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Solar Power Doesn’t Get Subsidized More Than Coal, Study Reports

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Complaints that renewable solar energy has received special incentives advanced by the U.S. government different from its support for traditional energy sources may be unfounded, reports Reuters.

The said report was derived from a solar-industry backed report. This was a published assessment by researching scientists from the University of Tennessee’s Baker Center for Public Policy that showed figures depicting incentives and employment impacts of setting up solar energy projects in the US.

Clean energy technology investment in the US has been surrounded by much controversy.  After solar manufacturer Solyndra’s bankruptcy last September, critics have been airing complaints and arguing that the US government has of late been giving the industry undue financial incentives.

Notwithstanding, the University of Tennessee’s aforementioned report depicted a very different image. It portrayed that there has been an almost equal provision by the government towards every major energy production market – not just the solar. That same report indicated after assessments that solar energy technology has been found to follow a similar trajectory as its energy producing counterparts.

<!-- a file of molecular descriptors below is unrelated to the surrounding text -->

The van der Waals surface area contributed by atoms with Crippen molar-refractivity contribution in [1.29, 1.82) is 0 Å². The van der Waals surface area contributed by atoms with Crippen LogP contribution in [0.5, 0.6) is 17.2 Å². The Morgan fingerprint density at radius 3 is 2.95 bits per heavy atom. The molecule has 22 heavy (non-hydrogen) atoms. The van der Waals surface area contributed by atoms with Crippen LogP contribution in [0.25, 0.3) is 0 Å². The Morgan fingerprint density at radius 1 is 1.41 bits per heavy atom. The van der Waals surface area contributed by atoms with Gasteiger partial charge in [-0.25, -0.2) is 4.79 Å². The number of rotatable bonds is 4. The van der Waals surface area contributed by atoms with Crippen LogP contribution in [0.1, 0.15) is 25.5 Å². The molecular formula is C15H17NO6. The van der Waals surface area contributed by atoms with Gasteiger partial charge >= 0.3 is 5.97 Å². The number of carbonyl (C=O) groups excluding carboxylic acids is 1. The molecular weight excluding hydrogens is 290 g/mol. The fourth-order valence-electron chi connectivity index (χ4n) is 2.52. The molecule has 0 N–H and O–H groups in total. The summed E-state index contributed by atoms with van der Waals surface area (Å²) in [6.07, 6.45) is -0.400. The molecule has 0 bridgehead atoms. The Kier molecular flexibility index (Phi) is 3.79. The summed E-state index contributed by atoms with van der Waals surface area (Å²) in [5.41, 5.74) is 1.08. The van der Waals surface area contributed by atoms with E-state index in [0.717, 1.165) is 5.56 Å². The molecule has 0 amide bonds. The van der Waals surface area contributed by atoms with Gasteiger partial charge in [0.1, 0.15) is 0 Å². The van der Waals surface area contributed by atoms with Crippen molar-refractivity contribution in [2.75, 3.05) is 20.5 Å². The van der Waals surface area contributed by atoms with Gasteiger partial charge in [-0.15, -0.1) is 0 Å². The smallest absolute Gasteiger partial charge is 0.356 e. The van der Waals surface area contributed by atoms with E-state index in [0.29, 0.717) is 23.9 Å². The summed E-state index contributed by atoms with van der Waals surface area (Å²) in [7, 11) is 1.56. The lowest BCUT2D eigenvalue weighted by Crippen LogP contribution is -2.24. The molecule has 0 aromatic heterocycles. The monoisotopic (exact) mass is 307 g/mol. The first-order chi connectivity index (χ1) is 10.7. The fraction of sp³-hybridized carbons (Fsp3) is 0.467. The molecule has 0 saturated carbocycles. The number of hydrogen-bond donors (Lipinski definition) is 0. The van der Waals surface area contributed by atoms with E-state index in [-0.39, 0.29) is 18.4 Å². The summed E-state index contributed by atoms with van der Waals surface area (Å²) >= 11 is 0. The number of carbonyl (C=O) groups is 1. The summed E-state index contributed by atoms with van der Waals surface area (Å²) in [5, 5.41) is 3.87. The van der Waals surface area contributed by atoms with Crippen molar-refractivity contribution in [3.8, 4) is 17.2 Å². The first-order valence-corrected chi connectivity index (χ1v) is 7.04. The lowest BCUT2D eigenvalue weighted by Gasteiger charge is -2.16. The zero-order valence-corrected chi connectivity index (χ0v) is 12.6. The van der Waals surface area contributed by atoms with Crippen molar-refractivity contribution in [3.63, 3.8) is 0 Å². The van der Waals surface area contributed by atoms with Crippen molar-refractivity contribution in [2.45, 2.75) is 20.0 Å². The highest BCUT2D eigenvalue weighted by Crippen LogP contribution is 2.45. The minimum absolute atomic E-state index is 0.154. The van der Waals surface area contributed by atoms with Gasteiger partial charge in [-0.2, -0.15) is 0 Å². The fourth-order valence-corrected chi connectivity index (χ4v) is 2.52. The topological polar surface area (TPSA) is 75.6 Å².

Researchers further noted that coal and oil industries, which can be arguably said to be far more mature in energy production, do continue to receive government subsidies to some measurable degree. This led them to point out that solar energy generation was also following a similar incentive-driven path just like those other veterans in the sector for some policy purposes.

Market control measures for oil and availing pipelines for natural gas distribution were some incentives that got pointed out. Further, just like gas, oil, and coal, there was a need to create a long period of innovation and full market adoption- to at least achieve a 1% market share.

The report was commissioned by Tom Kimbis, Solar Energy Industries Association’s vice president. He emphasized that it was necessary for government’s 30% tax credit for solar energy to continue being a facilitating factor for growth until 2016. He cited goals for solar energy to be at an installation of 10GW per annum starting in 2015, thus necessitating government provision.

Kimbis stated that immediate objectives also included the creation of jobs (between 240,000 to 965,000 by 2030) and increased exports potential.

[via reuters]

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